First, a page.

As far as Minnesota sports go, the Vikings have always been the state's Big Kahuna. But that has changed in the last year or so and the Vikings prepare for the 2003 season with team insiders understanding that this year is perhaps the most critical season for success in a long time for the Vikings.
Compounding a pair of double-digit loss seasons, the Vikings have taken a back seat to the Twins -- who will win the hapless American League Central for the forseeable future -- the Timberwolves -- who set franchise records for wins -- the Wild -- whose improbable playoff run has bandwagoners jumping on fast -- and even the U of M hockey team -- which has two straight NCAA titles.
In a sports climate that caters more to corporates than the average "Joe Lunchpail," the Vikes are no longer the only show in town. It should be noted, however, that the same sportswriters and talking heads (usually the same animal) that called for Denny Green's head when the Vikings annually made the playoffs and lost aren't after Flip Saunder's job for NBA playoff futility reaching record-book proportions.
For the last decade, the Vikings were the most successful sports franchise in Minnesota. That has changed -- big time. Whether Red McCombs owns the team, Glen Taylor owns it or Minnesotans pony up the money to go "the Packer route" and subsidize a team, the Vikings are facing a watershed season. One more act of futility and the Vikings will be compared to the Lions or Bengals. This season will be critical -- perhaps for more reasons than meet the eye.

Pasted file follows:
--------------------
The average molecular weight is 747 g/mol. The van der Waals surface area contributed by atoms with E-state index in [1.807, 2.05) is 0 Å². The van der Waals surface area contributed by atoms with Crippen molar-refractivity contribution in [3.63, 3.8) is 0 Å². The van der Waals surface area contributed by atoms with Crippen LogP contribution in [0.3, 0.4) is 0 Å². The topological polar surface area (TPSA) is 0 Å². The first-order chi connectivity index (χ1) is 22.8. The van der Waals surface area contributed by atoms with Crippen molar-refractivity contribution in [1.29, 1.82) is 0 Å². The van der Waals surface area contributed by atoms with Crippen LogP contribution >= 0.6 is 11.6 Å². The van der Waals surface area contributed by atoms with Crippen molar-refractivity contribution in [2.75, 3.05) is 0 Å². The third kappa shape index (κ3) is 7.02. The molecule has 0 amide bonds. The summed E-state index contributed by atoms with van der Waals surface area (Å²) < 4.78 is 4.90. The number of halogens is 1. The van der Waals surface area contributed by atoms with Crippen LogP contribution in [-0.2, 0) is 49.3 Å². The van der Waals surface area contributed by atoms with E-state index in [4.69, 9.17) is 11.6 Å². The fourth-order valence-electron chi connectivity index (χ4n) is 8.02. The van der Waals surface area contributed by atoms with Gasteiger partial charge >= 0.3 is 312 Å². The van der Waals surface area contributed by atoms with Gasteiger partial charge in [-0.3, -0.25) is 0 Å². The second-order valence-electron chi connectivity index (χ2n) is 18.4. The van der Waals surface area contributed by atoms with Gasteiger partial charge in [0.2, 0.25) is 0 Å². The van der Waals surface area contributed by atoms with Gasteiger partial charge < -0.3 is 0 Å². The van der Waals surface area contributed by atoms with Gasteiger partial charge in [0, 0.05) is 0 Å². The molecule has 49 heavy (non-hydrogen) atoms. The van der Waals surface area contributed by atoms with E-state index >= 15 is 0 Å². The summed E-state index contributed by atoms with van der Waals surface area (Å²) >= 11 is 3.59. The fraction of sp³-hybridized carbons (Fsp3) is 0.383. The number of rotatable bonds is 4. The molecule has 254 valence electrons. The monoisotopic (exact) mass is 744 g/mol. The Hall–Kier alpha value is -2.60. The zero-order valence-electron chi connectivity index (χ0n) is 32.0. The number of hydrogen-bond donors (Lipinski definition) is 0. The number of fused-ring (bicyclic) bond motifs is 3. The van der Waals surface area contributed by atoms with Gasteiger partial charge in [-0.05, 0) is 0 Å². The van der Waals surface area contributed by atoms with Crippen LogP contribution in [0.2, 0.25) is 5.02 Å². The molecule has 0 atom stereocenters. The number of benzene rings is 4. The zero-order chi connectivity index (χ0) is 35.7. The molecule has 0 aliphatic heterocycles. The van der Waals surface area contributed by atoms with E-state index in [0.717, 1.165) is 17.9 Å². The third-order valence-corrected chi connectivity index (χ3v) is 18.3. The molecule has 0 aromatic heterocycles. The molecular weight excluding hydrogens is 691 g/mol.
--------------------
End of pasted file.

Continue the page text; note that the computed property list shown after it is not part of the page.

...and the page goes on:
2004 is a huge election year in Minnesota. Stadium financing for the Vikings will be a hot-button topic. When the Twins were wallowing at 90-100 losses, nobody cared about a new stadium for them. But, with some success, they jumped to the front burner. The same will be true for the Vikings. No career politician will jump on the pro-Vikings bandwagon if the team sucks. However, as is the disingenuous, waffling trademark of career politicians, if the Vikings return to glory in 2003, they will be back on the stadium bandwagon.
If you think that point has been lost by the suits at Winter Park, you are sadly mistaken. They know it. 2003 could be the most critical year in Vikings history. Fans have packed the Dome for five straight years -- good or bad -- but may not be as willing to part with cash if the team keeps losing. This season will determine in large measure the support the Vikings will generate for a new a stadium -- a must to ensure they stay here.
The team has done a solid job in building a foundation for the future, but this isn't a five-year plan. The Vikings must win now -- or become a winner in Los Angeles when the moving vans roll out of town.
Vikings Facing Watershed Year
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